Hello. You’ve reached the office of Laura McClellan at ___________. I’ll be out of the office / traveling on business on ___________ (day of week), _________ (month and date), returning to the office on ___________. I will be traveling or in meetings much of that time, and will not be checking voicemail at this number, but if you urgently need to speak to me, please call me at ________. If I’m unable to answer when you call, please leave a message at that number and I’ll return your call as quickly as I can. If you need immediate assistance during business hours, you can press 0 to reach an operator, or you can call my assistant, _____, at ______, and she’ll be happy to assist you. Otherwise, please leave a message at the tone and I’ll return your call on _________________ when I am back in the office.
- Plan something fun (but not strenuous or complicated) for your first week back, such as lunch with a friend, a trip to the bookstore, etc. Having something to look forward to will ease the re-entry.
- Use one of your vacation days for the day after your return. This gives you time to rest after your travels and re-acclimate to the home environment, as well as to tend to post-vacation tasks like laundry and restocking the fridge.
- Be intentional about getting yourself ready to relax and enjoy yourself.
One writer encourages us to think ahead: “Which version of yourself are you going to take on vacation next time? Your overworked self that finds it hard to be happy on vacation or the version of you who has applied the lessons of vacation mindfulness? You want to be relaxed and happy on vacation — not stressed, worried, distracted, etc. Use vacation mindfulness to reduce the negative emotions (the baggage) that come with having a busy work and home life.”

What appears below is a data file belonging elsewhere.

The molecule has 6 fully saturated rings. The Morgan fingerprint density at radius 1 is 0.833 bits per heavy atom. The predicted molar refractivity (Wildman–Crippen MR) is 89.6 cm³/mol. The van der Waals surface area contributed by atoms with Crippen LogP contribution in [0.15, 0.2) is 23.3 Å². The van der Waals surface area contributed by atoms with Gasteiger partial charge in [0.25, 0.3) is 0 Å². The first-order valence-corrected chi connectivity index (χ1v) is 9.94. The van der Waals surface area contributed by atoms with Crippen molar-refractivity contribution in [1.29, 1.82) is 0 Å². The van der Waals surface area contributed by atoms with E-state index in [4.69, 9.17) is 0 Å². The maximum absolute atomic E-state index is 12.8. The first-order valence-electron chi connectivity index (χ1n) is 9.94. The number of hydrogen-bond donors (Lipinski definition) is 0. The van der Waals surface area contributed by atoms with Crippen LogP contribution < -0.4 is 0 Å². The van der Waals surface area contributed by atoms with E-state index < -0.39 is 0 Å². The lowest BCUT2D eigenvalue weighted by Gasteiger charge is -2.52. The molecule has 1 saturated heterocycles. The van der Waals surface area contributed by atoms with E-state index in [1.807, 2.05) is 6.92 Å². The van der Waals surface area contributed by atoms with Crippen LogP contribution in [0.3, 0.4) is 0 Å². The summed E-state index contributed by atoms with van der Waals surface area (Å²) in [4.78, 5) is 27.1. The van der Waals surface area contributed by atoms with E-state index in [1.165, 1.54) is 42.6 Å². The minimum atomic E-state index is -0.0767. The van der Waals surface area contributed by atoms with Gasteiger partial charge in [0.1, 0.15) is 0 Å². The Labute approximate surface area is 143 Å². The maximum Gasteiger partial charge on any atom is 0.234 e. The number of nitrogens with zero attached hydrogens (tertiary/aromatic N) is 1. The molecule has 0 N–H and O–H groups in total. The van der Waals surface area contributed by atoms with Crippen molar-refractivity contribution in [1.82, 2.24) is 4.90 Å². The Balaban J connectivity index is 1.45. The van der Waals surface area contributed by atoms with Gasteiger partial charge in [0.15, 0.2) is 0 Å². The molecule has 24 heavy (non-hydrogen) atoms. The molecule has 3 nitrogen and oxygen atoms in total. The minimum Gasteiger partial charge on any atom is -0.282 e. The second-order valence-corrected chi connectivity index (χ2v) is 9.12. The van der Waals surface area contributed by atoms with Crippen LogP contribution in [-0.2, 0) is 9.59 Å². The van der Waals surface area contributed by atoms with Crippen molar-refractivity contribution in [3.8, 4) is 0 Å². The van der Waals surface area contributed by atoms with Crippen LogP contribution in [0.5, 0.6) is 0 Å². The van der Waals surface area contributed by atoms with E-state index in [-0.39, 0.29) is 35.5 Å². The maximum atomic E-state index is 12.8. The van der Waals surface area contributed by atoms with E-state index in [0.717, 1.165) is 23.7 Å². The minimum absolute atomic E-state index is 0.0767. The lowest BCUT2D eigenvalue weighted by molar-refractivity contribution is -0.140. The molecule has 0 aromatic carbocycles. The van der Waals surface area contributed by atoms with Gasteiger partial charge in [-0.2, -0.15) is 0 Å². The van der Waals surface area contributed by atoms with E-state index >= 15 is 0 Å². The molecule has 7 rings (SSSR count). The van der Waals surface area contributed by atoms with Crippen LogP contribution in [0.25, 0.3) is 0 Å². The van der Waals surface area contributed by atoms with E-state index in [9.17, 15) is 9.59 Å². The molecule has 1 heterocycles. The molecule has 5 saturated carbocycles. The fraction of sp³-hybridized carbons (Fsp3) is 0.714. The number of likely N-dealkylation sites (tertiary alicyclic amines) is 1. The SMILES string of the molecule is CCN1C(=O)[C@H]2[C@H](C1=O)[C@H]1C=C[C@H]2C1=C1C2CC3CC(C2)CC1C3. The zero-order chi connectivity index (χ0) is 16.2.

While you’re gone
How can you make the most of your vacation and prepare yourself to transition back to “regular” life without losing the benefits of the vacation?
Manage your rest. Rest as much as you can and stay on a good sleep schedule. If you are in a different time zone, consider acclimating yourself to your home time zone a few days before you go home. This is another good reason to use a vacation day for the day after you get home.
Getting exercise can help burn off stress and boost general well-being and releases endorphins, helping you create and maintain that positive mindset. While you are on vacation, go for a run, or a swim in the hotel pool. Do something active, and continue that activity after you return.
Discipline your mind to not worry about work. One article I read encouraged us to “Stop believing that you are the only person at work who can do your job, and handle your unique responsibilities. Your employer is relying on you, but they are also relying on you to take sufficient time off to de-stress, re-energize, and return refreshed. The productivity and creativity improvements (not to mention getting a promotion) from taking a regular vacation are well-proven, so don’t fret!”
Spend a little time working? This seems counterintuitive but can minimize the pain of the return. If consciously choosing to work for just an hour will help you to not worry all day about not working, it might be a good choice. For example, last month I was gone for a few days for a writing retreat. I wasn’t working during this time, and tried to stay out of my email most of the time. Work carried on without me, though, resulting in hundreds of work emails in my inbox. The day before it was time to leave, I spent an hour triaging email — skimming my inbox, deleting things that didn’t matter, responding to a few that needed only a brief reply and then filing them, and adding some key actions to my to-do list. This reduced my inbox to a more manageable, less stressful size. This was an hour of my vacation well-spent to make things less stressful when I returned.